Syrian-American musician talks politics, peace at ETHS event

Zoe Miller, Reporter

Syrian-American musician Omar Offendum performed at Evanston Township High School on Friday and discussed how he uses music to comment on current global events.

Offendum uses rap that combines Syrian and American culture to make songs with social and political commentary. The event was coordinated by the South Asian Middle Eastern Alliance — an organization started by ETHS students — and the Middle East and North African studies program at Northwestern.

Offendum said he raps in Arabic to spread a positive perception of Middle Eastern language and culture. He added that understanding people’s “basic humanity” is ever more important in a time when “fake news” seems to be the norm.

“Without beginning to understand each other’s culture and languages a little bit more deeply and with a similar nuance … we’re never going to be able to really solve these pressing issues that face us,” Offendum said.

Offendum’s music comments on current issues like climate change, social media and the Syrian civil war. One song, for example, encourages listeners not to despair in the face of global conflict and climate change.

Offendum said studying Arabic in the current political climate was a “revolutionary act.”

“When you take it upon yourself to start studying a language like Arabic in a time when people are working very hard to demonize this culture and this language, that … in itself is very much a revolutionary act and … a responsibility,“ he said.

The musician also incorporates American cultural references into his work. Some of his songs include translations of Arabic poetry into English or English poetry into Arabic. One song, for example, features a translation of The Damascene Poem by Nizar Qabbani, a 20th-century Syrian poet, as well as original lyrics by Offendum.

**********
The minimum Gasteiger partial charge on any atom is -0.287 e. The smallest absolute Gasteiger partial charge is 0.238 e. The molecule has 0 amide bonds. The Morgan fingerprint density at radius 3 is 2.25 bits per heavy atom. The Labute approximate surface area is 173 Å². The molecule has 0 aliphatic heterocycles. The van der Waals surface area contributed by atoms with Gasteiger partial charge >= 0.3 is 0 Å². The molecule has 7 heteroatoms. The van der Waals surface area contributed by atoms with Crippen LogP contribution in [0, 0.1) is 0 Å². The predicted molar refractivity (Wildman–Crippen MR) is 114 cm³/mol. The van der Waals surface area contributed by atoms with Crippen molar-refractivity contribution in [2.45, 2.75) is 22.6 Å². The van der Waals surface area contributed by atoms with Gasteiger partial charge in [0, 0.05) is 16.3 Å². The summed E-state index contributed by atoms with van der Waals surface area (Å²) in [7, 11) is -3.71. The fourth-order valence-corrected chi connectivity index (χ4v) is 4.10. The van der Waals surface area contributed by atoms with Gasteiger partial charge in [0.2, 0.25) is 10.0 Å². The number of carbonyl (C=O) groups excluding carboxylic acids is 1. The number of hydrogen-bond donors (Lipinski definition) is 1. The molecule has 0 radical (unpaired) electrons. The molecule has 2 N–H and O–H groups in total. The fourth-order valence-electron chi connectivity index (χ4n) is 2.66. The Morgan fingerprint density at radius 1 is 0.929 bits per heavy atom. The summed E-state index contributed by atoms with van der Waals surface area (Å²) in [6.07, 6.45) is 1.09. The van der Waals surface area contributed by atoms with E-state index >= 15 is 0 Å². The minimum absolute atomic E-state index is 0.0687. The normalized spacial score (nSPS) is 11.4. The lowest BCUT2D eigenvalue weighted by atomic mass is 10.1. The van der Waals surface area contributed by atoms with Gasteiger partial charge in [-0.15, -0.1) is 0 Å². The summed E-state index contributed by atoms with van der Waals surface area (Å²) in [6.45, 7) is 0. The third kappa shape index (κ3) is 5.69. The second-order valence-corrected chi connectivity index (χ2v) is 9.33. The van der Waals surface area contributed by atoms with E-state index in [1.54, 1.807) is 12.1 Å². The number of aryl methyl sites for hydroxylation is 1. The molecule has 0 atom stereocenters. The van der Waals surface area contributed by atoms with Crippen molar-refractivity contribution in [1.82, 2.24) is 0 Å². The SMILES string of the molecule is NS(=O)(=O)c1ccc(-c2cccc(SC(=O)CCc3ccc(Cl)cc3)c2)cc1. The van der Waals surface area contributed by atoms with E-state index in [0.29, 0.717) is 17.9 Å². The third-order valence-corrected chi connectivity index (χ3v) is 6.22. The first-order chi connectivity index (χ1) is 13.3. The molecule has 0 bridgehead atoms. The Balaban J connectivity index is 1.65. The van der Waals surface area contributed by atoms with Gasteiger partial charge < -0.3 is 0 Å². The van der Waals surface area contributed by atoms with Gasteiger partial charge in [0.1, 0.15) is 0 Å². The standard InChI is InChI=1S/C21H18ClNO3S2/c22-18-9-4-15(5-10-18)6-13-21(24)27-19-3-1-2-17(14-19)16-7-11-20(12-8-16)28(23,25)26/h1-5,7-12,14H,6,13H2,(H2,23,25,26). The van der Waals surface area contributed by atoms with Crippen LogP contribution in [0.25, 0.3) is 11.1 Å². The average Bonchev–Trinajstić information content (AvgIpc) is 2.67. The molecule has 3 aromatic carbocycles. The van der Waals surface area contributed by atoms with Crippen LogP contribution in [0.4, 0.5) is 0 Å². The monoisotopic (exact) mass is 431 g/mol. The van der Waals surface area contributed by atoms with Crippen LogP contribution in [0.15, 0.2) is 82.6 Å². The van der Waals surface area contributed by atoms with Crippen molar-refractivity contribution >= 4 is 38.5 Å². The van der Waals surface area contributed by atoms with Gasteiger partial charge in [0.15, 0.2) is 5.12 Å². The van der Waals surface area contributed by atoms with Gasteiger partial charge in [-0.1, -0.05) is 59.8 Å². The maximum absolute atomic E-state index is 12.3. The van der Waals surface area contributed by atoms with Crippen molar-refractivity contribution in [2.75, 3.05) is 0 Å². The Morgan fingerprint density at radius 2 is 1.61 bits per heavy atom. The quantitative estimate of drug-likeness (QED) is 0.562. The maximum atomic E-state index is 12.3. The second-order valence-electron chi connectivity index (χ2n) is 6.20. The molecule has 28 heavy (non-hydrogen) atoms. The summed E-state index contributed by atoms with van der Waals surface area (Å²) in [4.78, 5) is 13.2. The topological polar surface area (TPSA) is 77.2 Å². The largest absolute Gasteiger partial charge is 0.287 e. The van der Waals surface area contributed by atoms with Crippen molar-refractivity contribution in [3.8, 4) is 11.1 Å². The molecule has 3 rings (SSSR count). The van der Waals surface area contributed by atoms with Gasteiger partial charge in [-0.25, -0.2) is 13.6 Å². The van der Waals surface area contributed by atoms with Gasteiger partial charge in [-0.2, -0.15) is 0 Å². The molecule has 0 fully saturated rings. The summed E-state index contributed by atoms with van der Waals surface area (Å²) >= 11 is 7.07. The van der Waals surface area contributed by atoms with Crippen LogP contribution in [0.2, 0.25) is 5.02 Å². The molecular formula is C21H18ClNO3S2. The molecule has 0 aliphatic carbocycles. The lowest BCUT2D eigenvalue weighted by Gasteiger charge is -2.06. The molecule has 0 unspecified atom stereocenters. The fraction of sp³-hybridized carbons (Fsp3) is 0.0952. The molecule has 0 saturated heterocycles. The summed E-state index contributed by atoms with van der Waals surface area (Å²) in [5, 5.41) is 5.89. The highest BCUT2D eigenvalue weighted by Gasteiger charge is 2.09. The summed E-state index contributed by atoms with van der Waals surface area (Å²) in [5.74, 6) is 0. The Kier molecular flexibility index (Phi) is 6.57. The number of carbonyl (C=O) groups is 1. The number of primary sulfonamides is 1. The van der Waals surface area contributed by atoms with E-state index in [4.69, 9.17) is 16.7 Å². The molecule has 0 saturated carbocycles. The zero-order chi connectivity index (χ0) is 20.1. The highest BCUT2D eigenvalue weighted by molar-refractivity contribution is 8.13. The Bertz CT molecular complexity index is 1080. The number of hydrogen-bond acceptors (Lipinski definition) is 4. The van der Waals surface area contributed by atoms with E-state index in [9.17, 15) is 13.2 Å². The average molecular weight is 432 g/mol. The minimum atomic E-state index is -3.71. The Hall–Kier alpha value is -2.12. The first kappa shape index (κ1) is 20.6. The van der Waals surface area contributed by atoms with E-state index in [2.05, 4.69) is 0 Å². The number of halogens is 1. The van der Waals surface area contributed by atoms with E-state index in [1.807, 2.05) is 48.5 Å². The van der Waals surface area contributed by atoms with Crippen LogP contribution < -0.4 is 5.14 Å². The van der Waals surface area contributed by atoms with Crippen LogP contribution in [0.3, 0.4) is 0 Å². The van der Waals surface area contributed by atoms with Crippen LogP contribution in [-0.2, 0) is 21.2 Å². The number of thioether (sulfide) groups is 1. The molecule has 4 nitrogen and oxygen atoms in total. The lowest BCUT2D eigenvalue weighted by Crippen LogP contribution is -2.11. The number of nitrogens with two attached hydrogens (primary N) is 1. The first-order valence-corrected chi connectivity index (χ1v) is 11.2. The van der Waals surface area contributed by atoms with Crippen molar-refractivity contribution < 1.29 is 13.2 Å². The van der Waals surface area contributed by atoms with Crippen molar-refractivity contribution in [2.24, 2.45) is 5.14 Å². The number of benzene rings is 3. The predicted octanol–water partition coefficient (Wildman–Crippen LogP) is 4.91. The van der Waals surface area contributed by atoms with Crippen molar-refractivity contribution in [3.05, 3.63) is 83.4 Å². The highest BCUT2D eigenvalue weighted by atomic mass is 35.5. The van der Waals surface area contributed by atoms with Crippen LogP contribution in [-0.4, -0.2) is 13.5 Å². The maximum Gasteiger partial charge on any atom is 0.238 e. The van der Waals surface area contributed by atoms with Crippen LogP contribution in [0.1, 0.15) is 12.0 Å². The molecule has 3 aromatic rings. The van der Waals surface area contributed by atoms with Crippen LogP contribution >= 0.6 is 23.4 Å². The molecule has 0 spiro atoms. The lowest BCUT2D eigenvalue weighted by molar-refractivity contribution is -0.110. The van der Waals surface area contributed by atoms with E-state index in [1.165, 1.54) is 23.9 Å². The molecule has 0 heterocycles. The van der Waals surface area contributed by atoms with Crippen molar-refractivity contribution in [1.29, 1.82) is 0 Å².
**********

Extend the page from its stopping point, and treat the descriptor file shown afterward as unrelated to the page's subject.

“I can tell you first-hand that (Arabic) is one of the deepest, richest, most beautiful languages on earth,” Offendum said. “I hope that what you hear tonight, my own version of it, blending it with the hip-hop culture that I know and love, can maybe start to tickle some of that fancy for you and maybe get you a little more curious.”

ETHS teacher Anita Thawani Bucio told The Daily the SAME Alliance at ETHS was started two years ago in response to students’ experiences of racism at school.

“(It was) started by students who were seeking a safe space because they were encountering a lot of racism in the school and outside of school,” Bucio said.

Northwestern’s MENA program reached out to Bucio and SAME Alliance to ask if they wanted to host an event with Offendum. Brian Edwards, MENA’s director, told The Daily he proposed the event because Offendum was already visiting Northwestern.

“We have often done other partnerships,” Edwards said. “I said, ‘Do you want to do something, because we might be able to bring (Offendum) over here,’ and (Bucio said) yes.”

Offendum told The Daily that he struggled with writing about Syria while living in the United States.

“I’m from this place that people don’t really know enough about and so I try my best to speak to that truthfully,” he said.

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